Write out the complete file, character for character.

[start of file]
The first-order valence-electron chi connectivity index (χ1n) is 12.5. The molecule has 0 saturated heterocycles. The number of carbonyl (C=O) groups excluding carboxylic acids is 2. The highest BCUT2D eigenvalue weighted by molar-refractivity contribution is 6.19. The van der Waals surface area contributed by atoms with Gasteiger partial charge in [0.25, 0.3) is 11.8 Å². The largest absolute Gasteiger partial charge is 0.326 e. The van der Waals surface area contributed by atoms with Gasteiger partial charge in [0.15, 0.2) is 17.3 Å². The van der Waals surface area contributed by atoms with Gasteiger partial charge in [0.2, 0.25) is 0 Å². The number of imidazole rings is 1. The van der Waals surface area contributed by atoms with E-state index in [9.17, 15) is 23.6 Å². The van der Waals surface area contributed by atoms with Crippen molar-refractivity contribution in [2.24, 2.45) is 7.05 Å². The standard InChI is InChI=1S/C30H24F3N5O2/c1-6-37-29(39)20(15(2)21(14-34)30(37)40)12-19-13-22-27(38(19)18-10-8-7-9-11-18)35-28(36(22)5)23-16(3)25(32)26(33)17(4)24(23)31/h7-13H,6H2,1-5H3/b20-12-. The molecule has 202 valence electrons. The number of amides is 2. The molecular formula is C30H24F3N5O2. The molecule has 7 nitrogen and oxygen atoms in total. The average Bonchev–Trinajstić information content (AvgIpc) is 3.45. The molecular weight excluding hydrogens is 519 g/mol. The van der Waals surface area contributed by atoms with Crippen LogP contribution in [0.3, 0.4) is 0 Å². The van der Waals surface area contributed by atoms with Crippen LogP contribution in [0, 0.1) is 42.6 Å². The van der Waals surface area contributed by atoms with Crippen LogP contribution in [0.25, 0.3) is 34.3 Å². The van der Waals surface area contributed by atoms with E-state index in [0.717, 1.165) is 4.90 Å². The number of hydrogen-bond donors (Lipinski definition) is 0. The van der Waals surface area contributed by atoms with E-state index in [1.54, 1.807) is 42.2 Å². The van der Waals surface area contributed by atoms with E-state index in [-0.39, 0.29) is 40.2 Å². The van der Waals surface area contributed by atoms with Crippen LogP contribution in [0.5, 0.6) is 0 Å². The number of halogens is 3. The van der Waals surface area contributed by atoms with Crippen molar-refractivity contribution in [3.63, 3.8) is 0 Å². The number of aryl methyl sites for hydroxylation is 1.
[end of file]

The first-order valence-electron chi connectivity index (χ1n) is 12.5. The molecule has 0 saturated heterocycles. The number of carbonyl (C=O) groups excluding carboxylic acids is 2. The highest BCUT2D eigenvalue weighted by molar-refractivity contribution is 6.19. The van der Waals surface area contributed by atoms with Gasteiger partial charge in [0.25, 0.3) is 11.8 Å². The largest absolute Gasteiger partial charge is 0.326 e. The van der Waals surface area contributed by atoms with Gasteiger partial charge in [0.15, 0.2) is 17.3 Å². The van der Waals surface area contributed by atoms with Gasteiger partial charge in [0.2, 0.25) is 0 Å². The number of imidazole rings is 1. The van der Waals surface area contributed by atoms with E-state index in [9.17, 15) is 23.6 Å². The van der Waals surface area contributed by atoms with Crippen molar-refractivity contribution in [2.24, 2.45) is 7.05 Å². The standard InChI is InChI=1S/C30H24F3N5O2/c1-6-37-29(39)20(15(2)21(14-34)30(37)40)12-19-13-22-27(38(19)18-10-8-7-9-11-18)35-28(36(22)5)23-16(3)25(32)26(33)17(4)24(23)31/h7-13H,6H2,1-5H3/b20-12-. The molecule has 202 valence electrons. The number of amides is 2. The molecular formula is C30H24F3N5O2. The molecule has 7 nitrogen and oxygen atoms in total. The average Bonchev–Trinajstić information content (AvgIpc) is 3.45. The molecular weight excluding hydrogens is 519 g/mol. The van der Waals surface area contributed by atoms with Crippen LogP contribution in [0.3, 0.4) is 0 Å². The van der Waals surface area contributed by atoms with Crippen LogP contribution in [0, 0.1) is 42.6 Å². The van der Waals surface area contributed by atoms with Crippen LogP contribution in [0.25, 0.3) is 34.3 Å². The van der Waals surface area contributed by atoms with E-state index in [0.717, 1.165) is 4.90 Å². The number of hydrogen-bond donors (Lipinski definition) is 0. The van der Waals surface area contributed by atoms with E-state index in [1.54, 1.807) is 42.2 Å². The van der Waals surface area contributed by atoms with E-state index in [-0.39, 0.29) is 40.2 Å². The van der Waals surface area contributed by atoms with Crippen LogP contribution in [0.5, 0.6) is 0 Å². The number of halogens is 3. The van der Waals surface area contributed by atoms with Crippen molar-refractivity contribution in [3.63, 3.8) is 0 Å². The number of aryl methyl sites for hydroxylation is 1.